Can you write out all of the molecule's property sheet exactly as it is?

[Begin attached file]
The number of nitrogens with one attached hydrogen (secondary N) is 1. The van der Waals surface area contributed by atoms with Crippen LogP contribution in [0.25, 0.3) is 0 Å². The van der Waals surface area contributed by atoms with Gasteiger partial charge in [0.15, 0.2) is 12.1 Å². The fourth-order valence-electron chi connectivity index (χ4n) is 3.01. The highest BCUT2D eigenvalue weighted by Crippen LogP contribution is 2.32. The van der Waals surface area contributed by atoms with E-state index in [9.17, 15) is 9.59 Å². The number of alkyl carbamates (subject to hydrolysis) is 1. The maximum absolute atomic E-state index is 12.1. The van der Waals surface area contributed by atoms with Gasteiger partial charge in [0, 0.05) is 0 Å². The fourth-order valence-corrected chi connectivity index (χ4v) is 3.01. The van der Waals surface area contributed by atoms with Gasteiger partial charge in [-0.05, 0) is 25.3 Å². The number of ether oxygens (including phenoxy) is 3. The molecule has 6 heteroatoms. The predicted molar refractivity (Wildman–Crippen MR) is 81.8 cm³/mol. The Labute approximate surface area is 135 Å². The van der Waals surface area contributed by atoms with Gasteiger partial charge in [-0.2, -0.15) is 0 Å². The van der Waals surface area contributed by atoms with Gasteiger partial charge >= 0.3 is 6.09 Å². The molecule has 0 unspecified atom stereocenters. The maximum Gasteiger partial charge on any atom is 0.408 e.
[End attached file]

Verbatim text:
The number of nitrogens with one attached hydrogen (secondary N) is 1. The van der Waals surface area contributed by atoms with Crippen LogP contribution in [0.25, 0.3) is 0 Å². The van der Waals surface area contributed by atoms with Gasteiger partial charge in [0.15, 0.2) is 12.1 Å². The fourth-order valence-electron chi connectivity index (χ4n) is 3.01. The highest BCUT2D eigenvalue weighted by Crippen LogP contribution is 2.32. The van der Waals surface area contributed by atoms with E-state index in [9.17, 15) is 9.59 Å². The number of alkyl carbamates (subject to hydrolysis) is 1. The maximum absolute atomic E-state index is 12.1. The van der Waals surface area contributed by atoms with Gasteiger partial charge in [0, 0.05) is 0 Å². The fourth-order valence-corrected chi connectivity index (χ4v) is 3.01. The van der Waals surface area contributed by atoms with Gasteiger partial charge in [-0.05, 0) is 25.3 Å². The number of ether oxygens (including phenoxy) is 3. The molecule has 6 heteroatoms. The predicted molar refractivity (Wildman–Crippen MR) is 81.8 cm³/mol. The Labute approximate surface area is 135 Å². The van der Waals surface area contributed by atoms with Gasteiger partial charge in [-0.2, -0.15) is 0 Å². The van der Waals surface area contributed by atoms with Gasteiger partial charge >= 0.3 is 6.09 Å². The molecule has 0 unspecified atom stereocenters. The maximum Gasteiger partial charge on any atom is 0.408 e.